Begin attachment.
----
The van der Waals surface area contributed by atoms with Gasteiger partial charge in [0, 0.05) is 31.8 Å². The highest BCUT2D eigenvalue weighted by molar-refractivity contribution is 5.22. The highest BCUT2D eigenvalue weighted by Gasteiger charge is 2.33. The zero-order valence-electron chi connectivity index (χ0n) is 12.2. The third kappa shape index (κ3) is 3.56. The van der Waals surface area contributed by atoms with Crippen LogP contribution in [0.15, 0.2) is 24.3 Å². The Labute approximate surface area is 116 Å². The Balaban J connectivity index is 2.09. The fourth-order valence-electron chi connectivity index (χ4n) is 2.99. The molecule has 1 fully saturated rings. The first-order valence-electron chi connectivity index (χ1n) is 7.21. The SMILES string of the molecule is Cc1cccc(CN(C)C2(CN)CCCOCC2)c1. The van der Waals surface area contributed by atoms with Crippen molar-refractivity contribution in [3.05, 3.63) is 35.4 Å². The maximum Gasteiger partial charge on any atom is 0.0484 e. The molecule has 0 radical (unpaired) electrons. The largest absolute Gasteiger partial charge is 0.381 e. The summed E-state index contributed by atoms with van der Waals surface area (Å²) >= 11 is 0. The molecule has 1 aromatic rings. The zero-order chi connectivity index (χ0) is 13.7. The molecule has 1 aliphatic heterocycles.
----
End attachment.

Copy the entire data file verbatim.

The van der Waals surface area contributed by atoms with Gasteiger partial charge in [0, 0.05) is 31.8 Å². The highest BCUT2D eigenvalue weighted by molar-refractivity contribution is 5.22. The highest BCUT2D eigenvalue weighted by Gasteiger charge is 2.33. The zero-order valence-electron chi connectivity index (χ0n) is 12.2. The third kappa shape index (κ3) is 3.56. The van der Waals surface area contributed by atoms with Crippen LogP contribution in [0.15, 0.2) is 24.3 Å². The Labute approximate surface area is 116 Å². The Balaban J connectivity index is 2.09. The fourth-order valence-electron chi connectivity index (χ4n) is 2.99. The molecule has 1 fully saturated rings. The first-order valence-electron chi connectivity index (χ1n) is 7.21. The SMILES string of the molecule is Cc1cccc(CN(C)C2(CN)CCCOCC2)c1. The van der Waals surface area contributed by atoms with Crippen molar-refractivity contribution in [3.05, 3.63) is 35.4 Å². The maximum Gasteiger partial charge on any atom is 0.0484 e. The molecule has 0 radical (unpaired) electrons. The largest absolute Gasteiger partial charge is 0.381 e. The summed E-state index contributed by atoms with van der Waals surface area (Å²) >= 11 is 0. The molecule has 1 aromatic rings. The zero-order chi connectivity index (χ0) is 13.7. The molecule has 1 aliphatic heterocycles.